Green energy options for Irish schools

By The Helpful Engineer / On / In Energy Conservation

Solar power panels
Solar power panels

Many schools in Ireland put a great deal of effort into making their buildings as environmentally friendly as possible. This helps to reduce their energy bills but perhaps more importantly in the longer term, it provides a good example to the children. The Government has supported schools in recent years with funding being made available to replace old windows and to insulate walls and attics.

There are a number of different green energy solutions that schools use with some of the most popular being rain water harvesting, solar panels and wood pellet boilers.

However I think that solar panels aren’t the best green system for school. Obviously solar panels use the suns energy to heat hot water for use in the building. But because most schools are closed during the summer months, the panels are producing their maximum amount of heat and therefore hot water supply when the building is unoccupied. This can leave hot water lying unused in tanks for weeks at a time. Water quality issues may develop as dangerous bacteria can breed in stagnant hot water when it is left unused. This obviously depends on the school itself as some buildings are used during the summer months for camps and language training.

A better green alternative may be wood pellet boilers. These are a good solution for schools, as they can provide hot water and heating for the school and using a carbon neutral fuel source. The difficulties are that they are less forgiving if regular maintenance is not carried out and a supply of good quality dry wood pellets is a must. Because of this, the Department of Education and Skills are now considering involving private companies to supply and maintain the boilers, i.e. they will essentially sell heat to the school. This leaves the school to concentrate on other matters like educating are younger folk.

The final point to consider about wood pellet boilers is that they require a warm up time period for the fire to take hold and heat the water in the buffer tank. This can take between 30 minutes to an hour and means that the heating controls would need to be set earlier to allow for this. Any heat from an oil boiler is relatively instant by comparison.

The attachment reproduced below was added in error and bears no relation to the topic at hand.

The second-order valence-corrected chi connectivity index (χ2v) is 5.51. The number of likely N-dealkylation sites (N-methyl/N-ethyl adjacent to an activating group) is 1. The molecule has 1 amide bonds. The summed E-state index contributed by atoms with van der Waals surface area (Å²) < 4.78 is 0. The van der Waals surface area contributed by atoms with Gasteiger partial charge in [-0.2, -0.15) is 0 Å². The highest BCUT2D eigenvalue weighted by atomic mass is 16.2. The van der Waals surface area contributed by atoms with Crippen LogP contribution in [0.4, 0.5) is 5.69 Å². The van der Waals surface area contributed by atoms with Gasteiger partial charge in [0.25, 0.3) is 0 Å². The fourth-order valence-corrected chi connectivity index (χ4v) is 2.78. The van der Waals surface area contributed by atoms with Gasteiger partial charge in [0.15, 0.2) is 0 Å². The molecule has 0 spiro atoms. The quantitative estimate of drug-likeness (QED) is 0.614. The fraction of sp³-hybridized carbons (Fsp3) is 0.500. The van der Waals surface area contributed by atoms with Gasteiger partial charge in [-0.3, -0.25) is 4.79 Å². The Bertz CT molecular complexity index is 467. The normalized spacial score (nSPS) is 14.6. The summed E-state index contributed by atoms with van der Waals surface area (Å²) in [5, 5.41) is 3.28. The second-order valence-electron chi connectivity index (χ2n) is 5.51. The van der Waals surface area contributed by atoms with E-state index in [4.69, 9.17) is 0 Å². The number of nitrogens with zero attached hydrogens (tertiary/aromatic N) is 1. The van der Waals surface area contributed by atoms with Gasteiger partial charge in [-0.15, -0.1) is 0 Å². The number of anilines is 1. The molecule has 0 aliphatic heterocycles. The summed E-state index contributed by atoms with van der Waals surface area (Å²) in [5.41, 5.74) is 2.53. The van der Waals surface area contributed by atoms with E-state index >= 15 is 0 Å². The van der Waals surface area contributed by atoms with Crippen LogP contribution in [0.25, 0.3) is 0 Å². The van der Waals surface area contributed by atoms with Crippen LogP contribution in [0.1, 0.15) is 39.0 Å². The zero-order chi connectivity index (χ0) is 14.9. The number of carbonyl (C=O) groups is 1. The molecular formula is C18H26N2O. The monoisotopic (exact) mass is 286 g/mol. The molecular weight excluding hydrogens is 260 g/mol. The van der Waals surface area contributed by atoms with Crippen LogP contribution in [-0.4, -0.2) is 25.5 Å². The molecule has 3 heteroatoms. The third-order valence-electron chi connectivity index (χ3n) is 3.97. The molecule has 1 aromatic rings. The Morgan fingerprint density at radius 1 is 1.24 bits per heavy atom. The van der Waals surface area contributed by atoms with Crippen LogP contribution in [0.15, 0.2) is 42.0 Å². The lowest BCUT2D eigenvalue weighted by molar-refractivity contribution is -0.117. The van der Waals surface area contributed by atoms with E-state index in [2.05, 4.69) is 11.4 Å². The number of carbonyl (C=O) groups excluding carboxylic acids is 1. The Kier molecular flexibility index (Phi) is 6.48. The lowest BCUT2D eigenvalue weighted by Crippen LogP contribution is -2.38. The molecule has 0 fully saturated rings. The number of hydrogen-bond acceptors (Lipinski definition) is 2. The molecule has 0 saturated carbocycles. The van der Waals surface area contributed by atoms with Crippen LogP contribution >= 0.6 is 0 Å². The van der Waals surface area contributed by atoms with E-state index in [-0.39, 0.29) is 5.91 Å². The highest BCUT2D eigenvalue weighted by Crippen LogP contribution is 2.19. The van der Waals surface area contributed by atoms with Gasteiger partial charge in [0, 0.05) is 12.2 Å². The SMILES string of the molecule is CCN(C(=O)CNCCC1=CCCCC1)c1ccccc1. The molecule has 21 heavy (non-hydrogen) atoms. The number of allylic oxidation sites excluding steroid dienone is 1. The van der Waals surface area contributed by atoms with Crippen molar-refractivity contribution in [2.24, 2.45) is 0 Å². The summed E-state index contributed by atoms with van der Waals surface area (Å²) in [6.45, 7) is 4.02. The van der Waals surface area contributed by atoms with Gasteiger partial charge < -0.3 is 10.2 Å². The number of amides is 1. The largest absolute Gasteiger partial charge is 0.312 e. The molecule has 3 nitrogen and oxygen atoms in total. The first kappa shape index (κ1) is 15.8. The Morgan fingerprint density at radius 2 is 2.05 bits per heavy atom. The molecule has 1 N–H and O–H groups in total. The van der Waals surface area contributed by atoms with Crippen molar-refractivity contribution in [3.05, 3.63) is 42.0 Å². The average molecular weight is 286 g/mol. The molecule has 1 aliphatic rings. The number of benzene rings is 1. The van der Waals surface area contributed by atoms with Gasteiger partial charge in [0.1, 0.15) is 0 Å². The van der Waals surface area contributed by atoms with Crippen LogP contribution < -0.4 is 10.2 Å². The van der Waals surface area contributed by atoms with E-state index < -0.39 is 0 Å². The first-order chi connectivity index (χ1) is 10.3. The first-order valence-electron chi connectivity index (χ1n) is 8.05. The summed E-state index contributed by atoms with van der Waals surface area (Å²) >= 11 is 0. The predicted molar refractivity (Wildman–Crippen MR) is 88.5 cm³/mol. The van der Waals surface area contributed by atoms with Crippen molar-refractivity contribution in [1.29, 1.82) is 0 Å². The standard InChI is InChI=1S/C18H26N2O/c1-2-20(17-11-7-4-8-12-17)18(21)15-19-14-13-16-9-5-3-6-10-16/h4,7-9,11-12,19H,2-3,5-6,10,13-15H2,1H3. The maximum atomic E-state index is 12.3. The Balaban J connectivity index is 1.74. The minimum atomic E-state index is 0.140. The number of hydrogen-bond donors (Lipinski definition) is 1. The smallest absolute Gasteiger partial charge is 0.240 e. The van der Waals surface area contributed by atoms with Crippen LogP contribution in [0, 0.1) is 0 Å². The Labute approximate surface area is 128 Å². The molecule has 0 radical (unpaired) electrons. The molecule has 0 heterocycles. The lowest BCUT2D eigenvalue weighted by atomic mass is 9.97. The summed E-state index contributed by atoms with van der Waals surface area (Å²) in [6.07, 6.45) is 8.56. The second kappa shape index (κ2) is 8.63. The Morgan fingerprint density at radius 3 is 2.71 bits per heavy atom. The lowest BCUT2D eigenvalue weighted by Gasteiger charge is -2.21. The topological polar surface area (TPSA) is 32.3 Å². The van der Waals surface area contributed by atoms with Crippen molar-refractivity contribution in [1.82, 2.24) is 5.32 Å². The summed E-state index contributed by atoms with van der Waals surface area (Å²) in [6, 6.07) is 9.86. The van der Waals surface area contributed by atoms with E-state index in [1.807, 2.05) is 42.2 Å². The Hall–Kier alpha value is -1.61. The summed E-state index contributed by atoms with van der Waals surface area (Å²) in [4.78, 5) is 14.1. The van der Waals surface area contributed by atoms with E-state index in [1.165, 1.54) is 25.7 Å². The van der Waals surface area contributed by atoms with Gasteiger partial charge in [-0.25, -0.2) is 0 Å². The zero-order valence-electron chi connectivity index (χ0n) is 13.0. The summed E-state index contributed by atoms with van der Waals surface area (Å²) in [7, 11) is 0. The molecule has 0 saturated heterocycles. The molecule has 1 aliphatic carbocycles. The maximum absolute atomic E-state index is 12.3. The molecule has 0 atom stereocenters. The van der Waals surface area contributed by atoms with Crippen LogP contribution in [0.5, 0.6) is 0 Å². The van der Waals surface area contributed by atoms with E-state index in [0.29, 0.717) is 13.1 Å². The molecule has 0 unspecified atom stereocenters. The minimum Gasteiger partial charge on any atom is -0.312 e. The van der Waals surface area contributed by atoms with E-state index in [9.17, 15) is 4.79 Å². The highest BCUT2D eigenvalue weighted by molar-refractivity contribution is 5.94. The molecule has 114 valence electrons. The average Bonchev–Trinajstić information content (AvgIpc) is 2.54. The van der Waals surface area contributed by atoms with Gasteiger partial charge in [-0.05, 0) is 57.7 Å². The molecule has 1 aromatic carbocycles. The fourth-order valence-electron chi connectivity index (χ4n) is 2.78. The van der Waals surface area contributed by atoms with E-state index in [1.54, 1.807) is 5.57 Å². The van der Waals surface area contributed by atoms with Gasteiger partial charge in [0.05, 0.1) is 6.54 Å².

3 thoughts on “Green energy options for Irish schools

  1. I think PV panels are the way to go.
    In the UK they are going up everywhere, even in conservation sensitive Cornwall. In the summer when there is long days and abundant electricity generated, potentially, the school(s) can be miniture power stations generating enough surplus to power a few local homes. At least the electricity is fed back into the grid. For 3-4 months in the year, it can be bringing in revenue for the schools. This can off set costs for the schools when demand is at its greatest. And when there is little or no sun. What’s made investment into alternative energies so attractive now than say 10-15 years ago, is the price of fuel has more than doubled. And technology has advanced, prices have come down, and the willingness of energy companies to buy back the surplus electricity generated from local small generators.

    http://www.energysavingtrust.org.uk/Generate-your-own-energy/Solar-panels-PV/Solar-Energy-Calculator

    1. True, for the UK and Germany to name a few PV panels are a good solution as they are subsidized by the respective governments. The feed in tariffs introduced in those countries are excellent. Unforgivably in Ireland you can’t sell it back to the grid unless you are a generating company, as far as I am aware. The technology is improving all the time so it is an exciting area and I believe it can be built into glass windows.

  2. Congrats on your very informative website…a lot of info available about different technologies all in one location…well done.
    Just would like to add that a Thermodynamic system like that currently being installed by LVP Renewables and seen on TV can be another option for those wishing to have hot water at good value. I had a 250litre system installed this year and the cost so far is less than 50c/day which I consider very good considering it is serving a house with 4 adults (incl. 20 & 21 yr olds). The fact you can just switch it off when going away on holidays etc. is also a big plus compared to standard solar systems which you cannot just turn off.

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